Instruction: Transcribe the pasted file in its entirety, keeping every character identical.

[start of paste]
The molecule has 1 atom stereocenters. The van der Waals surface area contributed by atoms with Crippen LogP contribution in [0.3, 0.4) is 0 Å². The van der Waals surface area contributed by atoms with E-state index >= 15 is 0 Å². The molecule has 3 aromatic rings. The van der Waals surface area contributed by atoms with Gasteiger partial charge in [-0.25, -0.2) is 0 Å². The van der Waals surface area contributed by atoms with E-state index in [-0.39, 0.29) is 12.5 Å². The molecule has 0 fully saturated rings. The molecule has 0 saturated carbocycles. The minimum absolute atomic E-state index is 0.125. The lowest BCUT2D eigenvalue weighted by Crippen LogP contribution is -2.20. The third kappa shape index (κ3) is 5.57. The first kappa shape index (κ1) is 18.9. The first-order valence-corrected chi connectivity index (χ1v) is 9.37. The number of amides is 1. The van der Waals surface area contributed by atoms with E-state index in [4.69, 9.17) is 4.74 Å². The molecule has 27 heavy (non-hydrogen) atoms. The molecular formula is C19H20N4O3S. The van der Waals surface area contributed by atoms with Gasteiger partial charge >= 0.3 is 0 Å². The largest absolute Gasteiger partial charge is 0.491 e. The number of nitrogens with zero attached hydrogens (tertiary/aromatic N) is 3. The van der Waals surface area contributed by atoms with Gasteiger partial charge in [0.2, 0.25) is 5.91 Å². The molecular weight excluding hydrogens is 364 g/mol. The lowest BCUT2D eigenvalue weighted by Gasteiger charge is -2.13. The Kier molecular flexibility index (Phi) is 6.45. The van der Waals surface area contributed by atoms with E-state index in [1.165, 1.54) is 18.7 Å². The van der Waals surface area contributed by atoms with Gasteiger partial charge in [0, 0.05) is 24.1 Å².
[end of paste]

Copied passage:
The molecule has 1 atom stereocenters. The van der Waals surface area contributed by atoms with Crippen LogP contribution in [0.3, 0.4) is 0 Å². The van der Waals surface area contributed by atoms with E-state index >= 15 is 0 Å². The molecule has 3 aromatic rings. The van der Waals surface area contributed by atoms with Gasteiger partial charge in [-0.25, -0.2) is 0 Å². The van der Waals surface area contributed by atoms with E-state index in [-0.39, 0.29) is 12.5 Å². The molecule has 0 fully saturated rings. The molecule has 0 saturated carbocycles. The minimum absolute atomic E-state index is 0.125. The lowest BCUT2D eigenvalue weighted by Crippen LogP contribution is -2.20. The third kappa shape index (κ3) is 5.57. The first kappa shape index (κ1) is 18.9. The first-order valence-corrected chi connectivity index (χ1v) is 9.37. The number of amides is 1. The van der Waals surface area contributed by atoms with E-state index in [4.69, 9.17) is 4.74 Å². The molecule has 27 heavy (non-hydrogen) atoms. The molecular formula is C19H20N4O3S. The van der Waals surface area contributed by atoms with Gasteiger partial charge >= 0.3 is 0 Å². The largest absolute Gasteiger partial charge is 0.491 e. The number of nitrogens with zero attached hydrogens (tertiary/aromatic N) is 3. The van der Waals surface area contributed by atoms with Gasteiger partial charge in [0.2, 0.25) is 5.91 Å². The molecular weight excluding hydrogens is 364 g/mol. The lowest BCUT2D eigenvalue weighted by Gasteiger charge is -2.13. The Kier molecular flexibility index (Phi) is 6.45. The van der Waals surface area contributed by atoms with E-state index in [1.165, 1.54) is 18.7 Å². The van der Waals surface area contributed by atoms with Gasteiger partial charge in [0, 0.05) is 24.1 Å².